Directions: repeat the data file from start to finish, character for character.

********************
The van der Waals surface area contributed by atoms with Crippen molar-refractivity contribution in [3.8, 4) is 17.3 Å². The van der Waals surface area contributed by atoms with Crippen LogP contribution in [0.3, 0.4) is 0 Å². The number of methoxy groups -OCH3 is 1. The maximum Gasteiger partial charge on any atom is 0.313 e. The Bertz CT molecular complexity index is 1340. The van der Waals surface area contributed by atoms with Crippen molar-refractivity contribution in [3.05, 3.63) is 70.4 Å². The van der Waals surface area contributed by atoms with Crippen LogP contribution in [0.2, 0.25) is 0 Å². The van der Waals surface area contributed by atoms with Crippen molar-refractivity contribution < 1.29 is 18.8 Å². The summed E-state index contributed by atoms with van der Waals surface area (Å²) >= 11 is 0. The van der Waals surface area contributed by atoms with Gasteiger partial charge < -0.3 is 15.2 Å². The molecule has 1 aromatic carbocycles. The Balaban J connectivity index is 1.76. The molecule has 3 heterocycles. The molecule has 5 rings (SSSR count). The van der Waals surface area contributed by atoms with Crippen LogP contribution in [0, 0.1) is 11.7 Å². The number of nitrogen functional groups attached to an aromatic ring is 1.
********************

The van der Waals surface area contributed by atoms with Crippen molar-refractivity contribution in [3.8, 4) is 17.3 Å². The van der Waals surface area contributed by atoms with Crippen LogP contribution in [0.3, 0.4) is 0 Å². The number of methoxy groups -OCH3 is 1. The maximum Gasteiger partial charge on any atom is 0.313 e. The Bertz CT molecular complexity index is 1340. The van der Waals surface area contributed by atoms with Crippen molar-refractivity contribution in [3.05, 3.63) is 70.4 Å². The van der Waals surface area contributed by atoms with Crippen LogP contribution in [0.2, 0.25) is 0 Å². The van der Waals surface area contributed by atoms with Crippen molar-refractivity contribution < 1.29 is 18.8 Å². The summed E-state index contributed by atoms with van der Waals surface area (Å²) >= 11 is 0. The van der Waals surface area contributed by atoms with Gasteiger partial charge < -0.3 is 15.2 Å². The molecule has 1 aromatic carbocycles. The Balaban J connectivity index is 1.76. The molecule has 3 heterocycles. The molecule has 5 rings (SSSR count). The van der Waals surface area contributed by atoms with Crippen LogP contribution in [0, 0.1) is 11.7 Å². The number of nitrogen functional groups attached to an aromatic ring is 1.